Getting Back on the Bike
I was eight years old when my mom got her first bike. My father bought her a beach cruiser as a present, and my brothers and sister and I and a couple neighbors watched her try to ride it for the first time.
It was the neighborhood I lived until I was eight, the kind of neighborhood where we knew everyone. There was Julie across the street and Fawn next door to the right. Ray and Daniel in other houses. The old guy on the bike who always gave us candy. The bully kid down the street who called me a show off when I rode my bike without holding the handlebars. We would all get together and play Kick the Can and make up obstacle courses in our yards that often involved dodging pine cones and scaling the 6×6 orange-painted brick wall that was attached to my house.
The house next door on the left was where Nice Family lived. Nice Family kept their Christmas tree up one year until July. I thought it was funny, and only found out years later that the reason they did that was because their son went into the hospital for cancer at the beginning of December and they promised to keep the tree up until he came home. Their son did come home to that Christmas in July, but eventually died from said cancer. I don’t remember his exact age at death, but I believe it was before he even reached 20. It’s hard to make sense of ages when you’re a kid. I just knew he was much older than me and that it was sad.
But what’s really sad is what else happened to Nice Family.
They had a daughter who was close to my sister’s age. She used to play with us, participating in the aforementioned pine cone dodging. She often rescued me from too much teasing at the mouths of my older siblings, and she joined us for trick or treating on Halloween. When I was thirteen, my mom woke me up and told me that Nice Family’s daughter had died. She was 17. She did not die from cancer, like her brother, but at the hands of a serial killer who has since been executed by lethal injection for hers and four others’ deaths and mutilations. It was huge news at the time.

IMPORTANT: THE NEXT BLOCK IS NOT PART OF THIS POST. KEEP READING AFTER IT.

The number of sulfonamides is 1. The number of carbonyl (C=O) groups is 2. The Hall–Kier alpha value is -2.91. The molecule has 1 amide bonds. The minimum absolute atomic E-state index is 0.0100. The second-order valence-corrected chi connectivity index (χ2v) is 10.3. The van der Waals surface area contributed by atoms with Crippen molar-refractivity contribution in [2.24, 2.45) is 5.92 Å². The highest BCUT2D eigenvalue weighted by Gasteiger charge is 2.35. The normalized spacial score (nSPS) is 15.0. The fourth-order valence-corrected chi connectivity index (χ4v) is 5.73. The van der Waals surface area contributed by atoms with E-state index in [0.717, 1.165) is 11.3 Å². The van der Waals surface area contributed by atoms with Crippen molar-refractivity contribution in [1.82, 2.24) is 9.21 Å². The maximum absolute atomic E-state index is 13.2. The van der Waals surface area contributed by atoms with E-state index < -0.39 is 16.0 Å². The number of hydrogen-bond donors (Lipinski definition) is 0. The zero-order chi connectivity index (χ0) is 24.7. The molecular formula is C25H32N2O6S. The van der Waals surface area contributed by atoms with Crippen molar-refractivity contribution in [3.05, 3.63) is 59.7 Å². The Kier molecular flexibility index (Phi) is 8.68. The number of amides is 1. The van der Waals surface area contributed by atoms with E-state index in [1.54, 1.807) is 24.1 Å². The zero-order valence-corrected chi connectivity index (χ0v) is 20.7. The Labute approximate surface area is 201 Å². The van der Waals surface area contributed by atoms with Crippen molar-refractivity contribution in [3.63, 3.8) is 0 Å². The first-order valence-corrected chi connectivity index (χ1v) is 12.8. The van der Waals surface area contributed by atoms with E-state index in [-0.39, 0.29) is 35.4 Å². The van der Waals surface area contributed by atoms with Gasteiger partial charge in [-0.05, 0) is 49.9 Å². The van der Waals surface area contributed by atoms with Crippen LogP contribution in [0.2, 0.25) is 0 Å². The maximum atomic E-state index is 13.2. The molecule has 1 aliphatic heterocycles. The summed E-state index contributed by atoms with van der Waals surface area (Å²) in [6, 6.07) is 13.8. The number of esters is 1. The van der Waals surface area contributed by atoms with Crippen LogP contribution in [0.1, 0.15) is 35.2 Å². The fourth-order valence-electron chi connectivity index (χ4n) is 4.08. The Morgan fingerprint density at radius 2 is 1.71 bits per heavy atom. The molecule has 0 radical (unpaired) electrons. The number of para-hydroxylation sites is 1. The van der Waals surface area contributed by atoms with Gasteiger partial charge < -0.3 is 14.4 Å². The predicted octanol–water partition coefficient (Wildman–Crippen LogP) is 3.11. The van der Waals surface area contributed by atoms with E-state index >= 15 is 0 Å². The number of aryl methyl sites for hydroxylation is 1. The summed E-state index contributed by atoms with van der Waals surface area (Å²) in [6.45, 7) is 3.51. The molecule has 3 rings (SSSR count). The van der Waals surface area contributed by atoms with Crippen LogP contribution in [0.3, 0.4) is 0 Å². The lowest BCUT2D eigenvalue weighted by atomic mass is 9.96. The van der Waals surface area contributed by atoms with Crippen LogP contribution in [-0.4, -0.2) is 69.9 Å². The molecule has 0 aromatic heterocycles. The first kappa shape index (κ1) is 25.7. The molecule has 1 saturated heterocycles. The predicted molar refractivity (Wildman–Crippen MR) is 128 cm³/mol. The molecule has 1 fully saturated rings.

I don’t talk to Nice Family anymore. I don’t know if Mr. Nice Family remembers teasing me about my pink T-shirt that said, “Why Yes I Am A Beauty Queen” or if Mrs. Nice Family remembers the time my brothers and I watched in awe as their cat took on major battle with a locust and won (you would think this would have been a quick battle, but that was one feisty locust).
I do wonder, though, if Nice Family remembers watching me watch my mom learn how to ride a bike. They chided me for laughing when she fell. They didn’t chide me in a mean way, but with the same gentleness with which they always spoke to me. “Don’t laugh at your mom. She doesn’t know how to ride a bike.”
What they don’t know is that I didn’t know that. I just thought my mom kept losing balance. I didn’t know that she’d never actually learned how to ride a bike. Whatever, I was eight. The thought of someone not having learned how to ride a bike was foreign to me. And that was when – watching my mom fall off her bike, and keep getting back on – that I realized that she didn’t know how to do everything.
A couple years later, with the news of Nice Family’s daughter, I thought of that lesson they’d taught me, that my mom didn’t know everything.
And now, years and years later, I think of the two lessons I’ve since learned from Nice Family – that moms don’t know everything and bad things can happen to good people.
And no matter how often I fall at the fate of those two lessons, I keep getting back on the bike.
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